The Best of the Legacy Laboratories Web Series

Published on: 
Digital Esthetics, Dental Lab Products-2012-12-01, Issue 12

Our popular Legacy Laboratories Web Series profiled family-owned businesses throughout the year, capturing the histories of some of the most unique labs around. Here is a chance for you to revisit some of the featured labs that captured your attention in 2012.

Our popular Legacy Laboratories Web Series profiled family-owned businesses throughout the year, capturing the histories of some of the most unique labs around. Here is a chance for you to revisit some of the featured labs that captured your attention in 2012.


Sikes Dental Studios

A commitment to providing quality esthetic dentistry and staying ahead of new technology-along with a shared middle name-have been passed down from one generation to the next at Sikes Dental Studios in Charlotte, N.C.

Four generations have been or are currently employed at the company that was founded by Adam Lee Sikes, who got his start in the industry when he worked for a few dental labs before launching his own business in 1944.

Adam was joined by his son, Raymond Lee Sikes, who purchased the lab in the late 1960s. Raymond’s son, Lindy, whose middle name is Lee, came into the business in the 1970s, and he continues to own and operate it. He works with his son, Shelton Lee.

“In the early days it was a small operation,” Lindy said. “They (Adam and Raymond) worked side-by-side. It was a 3- to 4-person operation.”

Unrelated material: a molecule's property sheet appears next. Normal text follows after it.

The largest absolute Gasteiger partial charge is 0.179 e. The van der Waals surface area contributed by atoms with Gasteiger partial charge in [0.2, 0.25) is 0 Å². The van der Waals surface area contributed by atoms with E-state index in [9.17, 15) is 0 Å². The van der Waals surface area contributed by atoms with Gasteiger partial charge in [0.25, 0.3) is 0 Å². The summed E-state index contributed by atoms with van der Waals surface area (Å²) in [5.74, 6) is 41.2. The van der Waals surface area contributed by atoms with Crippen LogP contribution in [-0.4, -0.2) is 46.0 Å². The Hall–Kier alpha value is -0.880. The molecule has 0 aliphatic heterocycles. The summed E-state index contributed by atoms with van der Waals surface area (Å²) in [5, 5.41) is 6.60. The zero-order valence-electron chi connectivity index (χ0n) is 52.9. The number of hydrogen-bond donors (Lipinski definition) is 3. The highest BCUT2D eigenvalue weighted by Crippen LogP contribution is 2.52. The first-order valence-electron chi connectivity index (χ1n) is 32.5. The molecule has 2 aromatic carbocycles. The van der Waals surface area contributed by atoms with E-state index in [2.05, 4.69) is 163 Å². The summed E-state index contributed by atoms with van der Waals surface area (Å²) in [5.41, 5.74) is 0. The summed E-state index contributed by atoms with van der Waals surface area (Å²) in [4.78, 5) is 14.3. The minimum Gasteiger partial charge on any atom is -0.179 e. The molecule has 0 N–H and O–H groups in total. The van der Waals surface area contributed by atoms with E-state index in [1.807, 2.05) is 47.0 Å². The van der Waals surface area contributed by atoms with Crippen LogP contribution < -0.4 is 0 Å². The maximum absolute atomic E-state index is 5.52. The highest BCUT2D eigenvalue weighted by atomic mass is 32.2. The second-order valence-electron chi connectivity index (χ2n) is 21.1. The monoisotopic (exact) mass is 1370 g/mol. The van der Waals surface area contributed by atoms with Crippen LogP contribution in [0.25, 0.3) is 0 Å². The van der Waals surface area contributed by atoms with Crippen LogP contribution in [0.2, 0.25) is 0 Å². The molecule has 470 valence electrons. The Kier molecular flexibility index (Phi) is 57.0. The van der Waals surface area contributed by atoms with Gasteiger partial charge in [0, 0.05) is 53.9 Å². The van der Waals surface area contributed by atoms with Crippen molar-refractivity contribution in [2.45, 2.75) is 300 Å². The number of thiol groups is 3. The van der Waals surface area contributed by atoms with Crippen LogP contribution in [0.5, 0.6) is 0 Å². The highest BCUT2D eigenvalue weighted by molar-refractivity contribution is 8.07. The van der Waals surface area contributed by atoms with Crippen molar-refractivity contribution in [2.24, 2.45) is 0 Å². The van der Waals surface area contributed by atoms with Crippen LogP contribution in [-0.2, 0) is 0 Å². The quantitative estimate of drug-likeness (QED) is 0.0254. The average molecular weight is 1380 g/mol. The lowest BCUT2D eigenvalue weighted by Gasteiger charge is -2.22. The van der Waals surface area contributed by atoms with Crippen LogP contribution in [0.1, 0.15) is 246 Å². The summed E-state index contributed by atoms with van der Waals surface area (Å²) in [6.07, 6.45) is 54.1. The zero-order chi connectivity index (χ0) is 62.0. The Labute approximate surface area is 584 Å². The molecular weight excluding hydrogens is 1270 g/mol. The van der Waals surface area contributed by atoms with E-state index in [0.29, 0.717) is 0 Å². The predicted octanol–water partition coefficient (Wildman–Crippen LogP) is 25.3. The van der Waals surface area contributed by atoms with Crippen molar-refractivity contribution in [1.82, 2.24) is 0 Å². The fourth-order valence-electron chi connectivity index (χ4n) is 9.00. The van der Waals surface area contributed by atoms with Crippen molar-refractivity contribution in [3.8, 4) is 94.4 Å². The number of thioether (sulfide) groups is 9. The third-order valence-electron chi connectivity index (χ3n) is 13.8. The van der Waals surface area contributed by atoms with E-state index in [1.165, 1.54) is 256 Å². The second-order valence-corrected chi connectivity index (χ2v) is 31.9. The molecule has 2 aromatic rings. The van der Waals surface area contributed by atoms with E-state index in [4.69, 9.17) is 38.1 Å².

Lindy decided he was not headed toward a career in the dental lab industry. Instead, he worked in sales and service in the boating industry. He returned to the lab business in the mid-1970s and, much to his surprise, discovered it was in his blood.

“When I got back into it, it was like falling in love,” he said. “Because I knew where I wanted to set my direction.”

He purchased the company in the late 1970s and has worked to continue the reputation for quality esthetics started by his father and grandfather. The studio takes pride in working with some of the country’s premier cosmetic dentists.

Sikes Dental Studios also strives to be at the forefront of new technology. The studio is a Beta center for Sirona. When the CEREC AC Bluecam was developed, Sikes Dental Studios had a chairside unit in the laboratory months prior to its introduction.